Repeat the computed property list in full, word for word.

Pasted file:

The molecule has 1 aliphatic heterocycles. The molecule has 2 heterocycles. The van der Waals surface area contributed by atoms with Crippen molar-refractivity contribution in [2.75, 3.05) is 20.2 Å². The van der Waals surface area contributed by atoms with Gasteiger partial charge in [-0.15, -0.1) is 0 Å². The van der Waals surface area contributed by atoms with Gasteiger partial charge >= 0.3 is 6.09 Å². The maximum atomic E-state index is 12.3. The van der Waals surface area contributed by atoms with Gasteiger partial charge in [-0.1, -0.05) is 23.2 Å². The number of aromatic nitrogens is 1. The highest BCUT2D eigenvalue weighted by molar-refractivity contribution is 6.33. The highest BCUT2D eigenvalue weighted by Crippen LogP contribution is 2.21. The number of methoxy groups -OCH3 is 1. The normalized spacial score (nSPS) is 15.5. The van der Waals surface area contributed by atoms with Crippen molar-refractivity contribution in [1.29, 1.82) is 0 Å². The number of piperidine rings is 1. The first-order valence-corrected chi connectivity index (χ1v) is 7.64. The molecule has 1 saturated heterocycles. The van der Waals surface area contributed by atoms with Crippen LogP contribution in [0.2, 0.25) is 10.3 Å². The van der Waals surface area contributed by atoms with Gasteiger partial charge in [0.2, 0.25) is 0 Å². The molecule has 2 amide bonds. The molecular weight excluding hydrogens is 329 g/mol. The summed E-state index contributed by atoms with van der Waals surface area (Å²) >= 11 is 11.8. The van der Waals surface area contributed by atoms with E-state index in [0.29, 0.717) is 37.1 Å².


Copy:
The molecule has 1 aliphatic heterocycles. The molecule has 2 heterocycles. The van der Waals surface area contributed by atoms with Crippen molar-refractivity contribution in [2.75, 3.05) is 20.2 Å². The van der Waals surface area contributed by atoms with Gasteiger partial charge in [-0.15, -0.1) is 0 Å². The van der Waals surface area contributed by atoms with Gasteiger partial charge >= 0.3 is 6.09 Å². The maximum atomic E-state index is 12.3. The van der Waals surface area contributed by atoms with Gasteiger partial charge in [-0.1, -0.05) is 23.2 Å². The number of aromatic nitrogens is 1. The highest BCUT2D eigenvalue weighted by molar-refractivity contribution is 6.33. The highest BCUT2D eigenvalue weighted by Crippen LogP contribution is 2.21. The number of methoxy groups -OCH3 is 1. The normalized spacial score (nSPS) is 15.5. The van der Waals surface area contributed by atoms with Crippen molar-refractivity contribution in [1.29, 1.82) is 0 Å². The number of piperidine rings is 1. The first-order valence-corrected chi connectivity index (χ1v) is 7.64. The molecule has 1 saturated heterocycles. The van der Waals surface area contributed by atoms with Crippen LogP contribution in [0.2, 0.25) is 10.3 Å². The van der Waals surface area contributed by atoms with Gasteiger partial charge in [0.2, 0.25) is 0 Å². The molecule has 2 amide bonds. The molecular weight excluding hydrogens is 329 g/mol. The summed E-state index contributed by atoms with van der Waals surface area (Å²) >= 11 is 11.8. The van der Waals surface area contributed by atoms with E-state index in [0.29, 0.717) is 37.1 Å².